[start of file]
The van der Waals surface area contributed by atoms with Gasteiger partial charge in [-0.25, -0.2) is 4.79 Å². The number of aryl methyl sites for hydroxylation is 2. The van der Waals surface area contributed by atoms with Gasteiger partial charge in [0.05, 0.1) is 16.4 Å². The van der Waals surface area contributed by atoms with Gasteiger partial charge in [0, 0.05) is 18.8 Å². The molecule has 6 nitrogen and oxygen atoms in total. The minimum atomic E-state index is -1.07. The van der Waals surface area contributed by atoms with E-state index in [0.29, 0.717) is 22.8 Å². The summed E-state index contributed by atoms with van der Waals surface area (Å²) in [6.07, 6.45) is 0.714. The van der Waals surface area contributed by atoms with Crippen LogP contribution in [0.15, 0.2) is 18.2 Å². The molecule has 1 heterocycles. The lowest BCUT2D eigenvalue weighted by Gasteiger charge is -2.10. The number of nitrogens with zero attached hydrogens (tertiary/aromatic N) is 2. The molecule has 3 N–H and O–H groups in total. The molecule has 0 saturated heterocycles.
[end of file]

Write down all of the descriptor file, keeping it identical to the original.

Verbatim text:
The van der Waals surface area contributed by atoms with Gasteiger partial charge in [-0.25, -0.2) is 4.79 Å². The number of aryl methyl sites for hydroxylation is 2. The van der Waals surface area contributed by atoms with Gasteiger partial charge in [0.05, 0.1) is 16.4 Å². The van der Waals surface area contributed by atoms with Gasteiger partial charge in [0, 0.05) is 18.8 Å². The molecule has 6 nitrogen and oxygen atoms in total. The minimum atomic E-state index is -1.07. The van der Waals surface area contributed by atoms with E-state index in [0.29, 0.717) is 22.8 Å². The summed E-state index contributed by atoms with van der Waals surface area (Å²) in [6.07, 6.45) is 0.714. The van der Waals surface area contributed by atoms with Crippen LogP contribution in [0.15, 0.2) is 18.2 Å². The molecule has 1 heterocycles. The lowest BCUT2D eigenvalue weighted by Gasteiger charge is -2.10. The number of nitrogens with zero attached hydrogens (tertiary/aromatic N) is 2. The molecule has 3 N–H and O–H groups in total. The molecule has 0 saturated heterocycles.